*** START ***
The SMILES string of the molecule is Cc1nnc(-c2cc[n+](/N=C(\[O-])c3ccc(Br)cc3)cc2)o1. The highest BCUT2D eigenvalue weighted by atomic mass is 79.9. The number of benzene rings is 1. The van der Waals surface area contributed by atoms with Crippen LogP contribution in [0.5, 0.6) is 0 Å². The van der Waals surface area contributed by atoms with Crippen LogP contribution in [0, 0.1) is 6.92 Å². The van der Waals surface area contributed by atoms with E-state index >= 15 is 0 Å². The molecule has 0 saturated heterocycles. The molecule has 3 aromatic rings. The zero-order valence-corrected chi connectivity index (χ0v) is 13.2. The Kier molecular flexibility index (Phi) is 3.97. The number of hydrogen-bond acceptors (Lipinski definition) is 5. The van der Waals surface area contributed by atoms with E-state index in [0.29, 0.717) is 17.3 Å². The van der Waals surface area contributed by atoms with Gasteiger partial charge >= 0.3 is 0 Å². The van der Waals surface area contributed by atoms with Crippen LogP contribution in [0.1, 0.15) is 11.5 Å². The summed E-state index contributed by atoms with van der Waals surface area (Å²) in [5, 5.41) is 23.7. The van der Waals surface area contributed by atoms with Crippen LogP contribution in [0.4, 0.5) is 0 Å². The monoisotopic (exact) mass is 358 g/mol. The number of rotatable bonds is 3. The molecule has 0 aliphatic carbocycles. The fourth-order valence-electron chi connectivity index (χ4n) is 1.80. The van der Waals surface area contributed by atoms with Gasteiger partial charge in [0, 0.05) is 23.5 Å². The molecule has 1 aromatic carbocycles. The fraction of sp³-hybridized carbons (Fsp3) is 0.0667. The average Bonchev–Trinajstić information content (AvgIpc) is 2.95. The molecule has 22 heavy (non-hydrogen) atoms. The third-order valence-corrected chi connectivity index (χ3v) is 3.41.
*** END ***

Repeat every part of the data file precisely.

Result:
The SMILES string of the molecule is Cc1nnc(-c2cc[n+](/N=C(\[O-])c3ccc(Br)cc3)cc2)o1. The highest BCUT2D eigenvalue weighted by atomic mass is 79.9. The number of benzene rings is 1. The van der Waals surface area contributed by atoms with Crippen LogP contribution in [0.5, 0.6) is 0 Å². The van der Waals surface area contributed by atoms with Crippen LogP contribution in [0, 0.1) is 6.92 Å². The van der Waals surface area contributed by atoms with E-state index >= 15 is 0 Å². The molecule has 0 saturated heterocycles. The molecule has 3 aromatic rings. The zero-order valence-corrected chi connectivity index (χ0v) is 13.2. The Kier molecular flexibility index (Phi) is 3.97. The number of hydrogen-bond acceptors (Lipinski definition) is 5. The van der Waals surface area contributed by atoms with E-state index in [0.29, 0.717) is 17.3 Å². The van der Waals surface area contributed by atoms with Gasteiger partial charge >= 0.3 is 0 Å². The van der Waals surface area contributed by atoms with Crippen LogP contribution in [0.1, 0.15) is 11.5 Å². The summed E-state index contributed by atoms with van der Waals surface area (Å²) in [5, 5.41) is 23.7. The van der Waals surface area contributed by atoms with Crippen LogP contribution in [0.4, 0.5) is 0 Å². The monoisotopic (exact) mass is 358 g/mol. The number of rotatable bonds is 3. The molecule has 0 aliphatic carbocycles. The fourth-order valence-electron chi connectivity index (χ4n) is 1.80. The van der Waals surface area contributed by atoms with Gasteiger partial charge in [0, 0.05) is 23.5 Å². The molecule has 1 aromatic carbocycles. The fraction of sp³-hybridized carbons (Fsp3) is 0.0667. The average Bonchev–Trinajstić information content (AvgIpc) is 2.95. The molecule has 22 heavy (non-hydrogen) atoms. The third-order valence-corrected chi connectivity index (χ3v) is 3.41.